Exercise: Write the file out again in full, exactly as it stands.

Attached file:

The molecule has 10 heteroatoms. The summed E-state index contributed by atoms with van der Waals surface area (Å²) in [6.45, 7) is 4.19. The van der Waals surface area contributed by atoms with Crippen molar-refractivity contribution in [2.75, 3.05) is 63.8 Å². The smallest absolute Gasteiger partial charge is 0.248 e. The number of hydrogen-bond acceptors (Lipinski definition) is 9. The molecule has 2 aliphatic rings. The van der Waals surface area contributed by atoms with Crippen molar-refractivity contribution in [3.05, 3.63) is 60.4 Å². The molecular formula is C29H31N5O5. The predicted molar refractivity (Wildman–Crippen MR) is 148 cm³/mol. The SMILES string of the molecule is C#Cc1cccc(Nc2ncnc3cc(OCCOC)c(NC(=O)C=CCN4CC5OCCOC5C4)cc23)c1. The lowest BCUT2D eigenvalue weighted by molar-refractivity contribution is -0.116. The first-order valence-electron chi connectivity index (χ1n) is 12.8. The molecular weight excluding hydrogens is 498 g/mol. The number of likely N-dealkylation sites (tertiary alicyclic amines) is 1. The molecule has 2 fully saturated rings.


The molecule has 10 heteroatoms. The summed E-state index contributed by atoms with van der Waals surface area (Å²) in [6.45, 7) is 4.19. The van der Waals surface area contributed by atoms with Crippen molar-refractivity contribution in [2.75, 3.05) is 63.8 Å². The smallest absolute Gasteiger partial charge is 0.248 e. The number of hydrogen-bond acceptors (Lipinski definition) is 9. The molecule has 2 aliphatic rings. The van der Waals surface area contributed by atoms with Crippen molar-refractivity contribution in [3.05, 3.63) is 60.4 Å². The molecular formula is C29H31N5O5. The predicted molar refractivity (Wildman–Crippen MR) is 148 cm³/mol. The SMILES string of the molecule is C#Cc1cccc(Nc2ncnc3cc(OCCOC)c(NC(=O)C=CCN4CC5OCCOC5C4)cc23)c1. The lowest BCUT2D eigenvalue weighted by molar-refractivity contribution is -0.116. The first-order valence-electron chi connectivity index (χ1n) is 12.8. The molecular weight excluding hydrogens is 498 g/mol. The number of likely N-dealkylation sites (tertiary alicyclic amines) is 1. The molecule has 2 fully saturated rings.